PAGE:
From left: A Google Play Music control card; two specific functions that appear when you swipe left on the Play Music card; a playback control card for Netflix content being streamed via Chromecast.

When you get a phone call, meanwhile, Wear shows you who's calling and allows you to swipe left or right on the watch to accept or reject the call. If you accept the call, it'll pick up on your phone. (By default, the phone will ring in addition to the watch vibrating, but there's a setting with which you can opt to silence the phone and receive all alerts on the watch only if you prefer -- which actually makes more sense to me.)

You can't actually conduct a call on the watch itself -- which, let's be honest, is just as well; it's refreshing to see a company opting to leave out the gimmicky stuff and deliver a device with purposeful focus.

Notifications on Wear are completely synced with all of your other Google devices, by the way, so if you dismiss a notification on your watch, it'll automatically disappear from your phone, computer browser and any other places where you're signed in.

Voice control

When it comes to issuing commands and inputting text, Android Wear relies almost exclusively on your voice -- no microscopic on-screen keyboards or other such silliness. And by and large, Wear's voice input system works surprisingly well.

You can wake a Wear watch and start giving it commands by activating the screen and then either tapping the display or simply saying "Okay, Google." From there, you can speak a variety of commands for tasks like taking a note, setting a reminder, checking your agenda or sending a text or email (which you would then dictate by voice).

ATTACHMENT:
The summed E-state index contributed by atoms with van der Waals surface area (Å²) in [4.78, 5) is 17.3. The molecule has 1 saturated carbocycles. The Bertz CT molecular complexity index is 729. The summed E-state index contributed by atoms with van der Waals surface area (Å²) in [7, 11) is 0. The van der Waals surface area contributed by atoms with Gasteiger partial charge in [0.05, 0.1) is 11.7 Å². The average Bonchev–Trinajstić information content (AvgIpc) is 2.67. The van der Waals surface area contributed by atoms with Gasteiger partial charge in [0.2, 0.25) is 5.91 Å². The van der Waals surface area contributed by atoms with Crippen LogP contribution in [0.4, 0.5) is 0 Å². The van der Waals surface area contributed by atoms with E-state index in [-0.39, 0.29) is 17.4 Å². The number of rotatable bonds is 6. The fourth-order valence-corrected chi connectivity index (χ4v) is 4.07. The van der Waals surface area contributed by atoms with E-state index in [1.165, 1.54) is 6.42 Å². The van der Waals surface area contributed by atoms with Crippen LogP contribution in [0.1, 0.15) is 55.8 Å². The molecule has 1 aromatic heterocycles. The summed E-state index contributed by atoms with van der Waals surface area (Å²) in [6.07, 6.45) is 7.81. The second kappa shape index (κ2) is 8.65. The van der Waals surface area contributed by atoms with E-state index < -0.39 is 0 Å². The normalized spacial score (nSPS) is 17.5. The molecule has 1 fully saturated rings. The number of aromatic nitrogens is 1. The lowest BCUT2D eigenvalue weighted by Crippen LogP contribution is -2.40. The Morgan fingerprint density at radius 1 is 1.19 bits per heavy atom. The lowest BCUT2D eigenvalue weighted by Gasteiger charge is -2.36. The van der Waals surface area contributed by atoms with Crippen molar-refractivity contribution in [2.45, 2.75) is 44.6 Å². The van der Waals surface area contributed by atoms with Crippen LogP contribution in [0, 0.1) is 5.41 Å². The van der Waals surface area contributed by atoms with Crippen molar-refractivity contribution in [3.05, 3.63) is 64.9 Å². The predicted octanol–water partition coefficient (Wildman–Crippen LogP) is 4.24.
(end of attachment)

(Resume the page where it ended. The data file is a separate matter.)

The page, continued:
Again, that's all stuff you could do on an Android phone as well. But when you're walking around or in a moving vehicle, being able to quickly send a text or set a reminder by raising your arm and saying a few words into your wrist is insanely useful. I've gotten spoiled by telling my watch to remind me of things when I get home (yes, Wear can do that) or by sending quick texts by speaking into my wrist on the fly. There's no fumbling through your pockets or fussing with your lock screen; the process just feels natural and intuitive.

Basic commands aside, you can ask Wear for all sorts of information and the system will provide the answers on your watch's screen. You can ask about sports scores, calculations and conversions, or even general facts -- who's the mayor of a certain city, how many calories are in a particular food, how old is a certain celebrity and so forth. If Google has the data in its ever-expanding Knowledge Graph, it'll present it to you in a clean and concise card; if not, it'll give you the top few Web results with the option to read more via your phone.

Good as it's become, of course, Google's voice-to-text technology still isn't flawless -- so you do have to accept the fact that your Wear-based dictation will have the occasional misinterpreted word. I've also had some scattered instances where the system has returned an odd "Disconnected" error after I've attempted to set a reminder or send a message, but that seems to be more of an occasional glitch than any sort of regular occurrence.